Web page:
The other farmers are a mix of very poor and less poor, though it is difficult to discern who owns what in the group. A simple question like "How many cows do you have?" takes many minutes to answer, and I’m not sure we ever get to the truth. Vijay and I smile at each other – nothing is straightforward.

(On average, the farmers think they are seeing at least a Rs. 3000 (USD $60) increase in income.) 

The conversation becomes animated around farm economics and products that Krishi provides. The farmers are paying $15 per year for access to the dairy program and $15 per year for access to the chicken program. The services include a nutrition-enhancer for dairy cow food, access to a free-range chicken program provided by the government and, importantly, access to a private milk aggregator that is fair and transparent, allowing farmers to bypass the old middlemen who too often exploited them.

On average, the farmers think they are seeing at least a Rs. 3000 (USD $60) increase in income for their investments. Their cows are not only producing more milk each day, but the fat content of the milk is also increasing, which means they get a higher price for it. The private milk purchaser has a map of pricing on its door and the farmers stand by the scale and get a daily receipt for their milk. They tell us that this makes them feel part of a more just system of compensation. Krishi also ensures they get access to artificial insemination when their cows are actually in heat and not when the government extension workers decide to visit. Because they can see the connection to rising incomes, many of the farmers have borrowed to buy cows rather than stick with their buffalos given the promise of greater wealth in time.

So the farmers see their income dependent on price x quality x volume. Add in the transparency, which builds trust when farmers see that they are getting a fair price. All human beings want to see a correlation between their hard work and some reward. It isn’t more complicated than this. I wonder if Acumen might be part of a group that begins to define more clearly the best practices for agricultural companies working with the poorest farmers. How do you structure companies that aggregate the production of many small holders? What are the best practices to instill the right checks and balances? How do you ensure transparency? All of this is key to building a new economy in which everyone has a chance to contribute.

Krishi represents the promise of enabling farmers to benefit from the convergence of the private sector, government, and civil society. When Krishi comes to an area, private suppliers know they can count on farmers who have access to real extension services that will result in their enhanced productivity. Government workers can partner with Krishi to bring public products to the last mile, something existing extension services are often unable to do. Microfinance providers have a stronger platform for lending, knowing their loans will turn into enhanced productivity and income.

Of course, nothing is easy. Krishi is confronting two early challenges. The first is that farmers will pay for livestock extension services but are less eager to pay to support their crops. The reason? Livestock extension typically comes with a tangible product: nutrient-rich enhancer for dairy cow food, artificial insemination,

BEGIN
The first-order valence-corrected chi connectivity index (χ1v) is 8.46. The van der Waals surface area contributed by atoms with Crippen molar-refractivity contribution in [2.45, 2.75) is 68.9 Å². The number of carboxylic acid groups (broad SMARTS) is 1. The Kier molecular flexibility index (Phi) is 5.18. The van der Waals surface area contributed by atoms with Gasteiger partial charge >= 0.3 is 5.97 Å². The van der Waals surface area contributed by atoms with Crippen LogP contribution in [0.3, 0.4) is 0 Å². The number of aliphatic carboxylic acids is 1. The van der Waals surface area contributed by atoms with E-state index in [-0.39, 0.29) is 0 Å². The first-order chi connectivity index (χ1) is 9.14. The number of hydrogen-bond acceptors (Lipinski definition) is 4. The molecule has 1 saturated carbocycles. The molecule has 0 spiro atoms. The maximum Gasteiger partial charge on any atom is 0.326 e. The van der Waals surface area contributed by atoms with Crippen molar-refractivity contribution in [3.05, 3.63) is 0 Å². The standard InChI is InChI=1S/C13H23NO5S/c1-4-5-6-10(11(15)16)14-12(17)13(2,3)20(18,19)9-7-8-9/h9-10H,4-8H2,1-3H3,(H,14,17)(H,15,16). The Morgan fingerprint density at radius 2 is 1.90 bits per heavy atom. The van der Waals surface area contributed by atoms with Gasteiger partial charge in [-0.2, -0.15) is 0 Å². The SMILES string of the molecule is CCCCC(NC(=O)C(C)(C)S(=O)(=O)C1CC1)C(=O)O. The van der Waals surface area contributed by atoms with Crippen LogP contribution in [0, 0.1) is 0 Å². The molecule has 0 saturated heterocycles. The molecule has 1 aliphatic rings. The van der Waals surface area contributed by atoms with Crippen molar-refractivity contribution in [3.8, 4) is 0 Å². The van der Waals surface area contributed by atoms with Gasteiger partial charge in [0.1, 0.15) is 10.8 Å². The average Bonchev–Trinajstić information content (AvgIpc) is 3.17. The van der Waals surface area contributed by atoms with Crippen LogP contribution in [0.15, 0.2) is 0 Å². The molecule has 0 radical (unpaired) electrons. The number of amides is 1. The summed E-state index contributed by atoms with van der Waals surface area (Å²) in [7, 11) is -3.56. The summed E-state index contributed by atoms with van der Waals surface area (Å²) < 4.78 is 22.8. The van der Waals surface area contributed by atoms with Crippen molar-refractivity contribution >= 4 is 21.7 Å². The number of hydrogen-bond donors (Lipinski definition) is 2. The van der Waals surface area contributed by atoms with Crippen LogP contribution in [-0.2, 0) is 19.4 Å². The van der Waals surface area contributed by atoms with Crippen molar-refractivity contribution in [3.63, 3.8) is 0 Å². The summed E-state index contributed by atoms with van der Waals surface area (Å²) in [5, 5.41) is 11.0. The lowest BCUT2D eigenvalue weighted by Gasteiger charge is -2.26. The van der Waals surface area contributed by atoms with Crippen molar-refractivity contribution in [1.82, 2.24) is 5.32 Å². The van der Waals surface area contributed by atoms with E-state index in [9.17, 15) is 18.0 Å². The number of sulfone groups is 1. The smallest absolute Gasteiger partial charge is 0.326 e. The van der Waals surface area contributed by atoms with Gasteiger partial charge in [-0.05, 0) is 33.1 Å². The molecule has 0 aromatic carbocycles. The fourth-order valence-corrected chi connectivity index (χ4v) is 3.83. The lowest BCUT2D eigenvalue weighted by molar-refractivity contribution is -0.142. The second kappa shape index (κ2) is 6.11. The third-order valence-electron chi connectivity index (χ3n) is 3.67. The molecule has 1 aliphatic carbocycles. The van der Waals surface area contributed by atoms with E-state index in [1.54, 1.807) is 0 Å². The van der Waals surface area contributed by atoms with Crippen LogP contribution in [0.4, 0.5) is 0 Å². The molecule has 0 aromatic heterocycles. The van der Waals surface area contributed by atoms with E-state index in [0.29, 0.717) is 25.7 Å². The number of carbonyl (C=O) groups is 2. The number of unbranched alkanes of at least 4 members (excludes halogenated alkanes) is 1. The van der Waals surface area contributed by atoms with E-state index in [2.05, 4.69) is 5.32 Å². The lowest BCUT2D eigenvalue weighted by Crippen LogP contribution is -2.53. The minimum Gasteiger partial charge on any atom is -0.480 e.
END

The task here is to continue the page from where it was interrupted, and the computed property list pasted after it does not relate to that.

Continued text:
etc. Crop services are often more focused on advice.

This has two implications that make marketing more difficult. First, as with health clinics, people want to be given something to show they’ve received something of value. Think of patients wanting pills to feel they received something valuable from the doctor (even if they don’t need them). Farmers want the equivalent of pills.

Second, farmers are more likely to make an investment when they see revenues rise as opposed to costs decrease. Many farming techniques can significantly reduce fertilizer and weeding costs. Farmers want this knowledge, but they don’t typically want to pay for it. Moreover, once they’ve gained the knowledge, they feel they know it, even if experience points towards needing support for at least two harvests.

The second challenge facing Krishi is the many donors who want to support them but feel it is unethical to ask poor farmers to pay. Consequently, they give Krishi grants so that they can give farmers free services. Krishi has done this in a number of cases, and each time finds it difficult to then convert farmers to paying for services once they’ve received them for free, especially since they are already providing access to free government services.

The question is how to engage well-intended philanthropists in giving grants to build institutions that can then, in turn, use the grants to help support the market-driven services they provide. It is an important nuance, but one that could enable more sustainable and far-reaching programs to be created.


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Our Thoughts As We Read Through Jacqueline's Journal

  1. Is there anyone who sees the culture and the history that India and Pakistan share and does not wonder at the differences that keep them apart?
  2. Her take on India always touches us, especially since our visit to India invokes those exact same feelings.
  3. We have heard about Le Sutra hotel, little boutique hotels that are reasonably-priced and lovely. Note to self- check those out.
  4. Forever grateful to get educated by her on organizations like Basix Krishi. their efforts to uplift the life of the poor, the challenges they face and how global organizations like Acumen come in and play a role in helping them achieve their goal.

 Do you agree?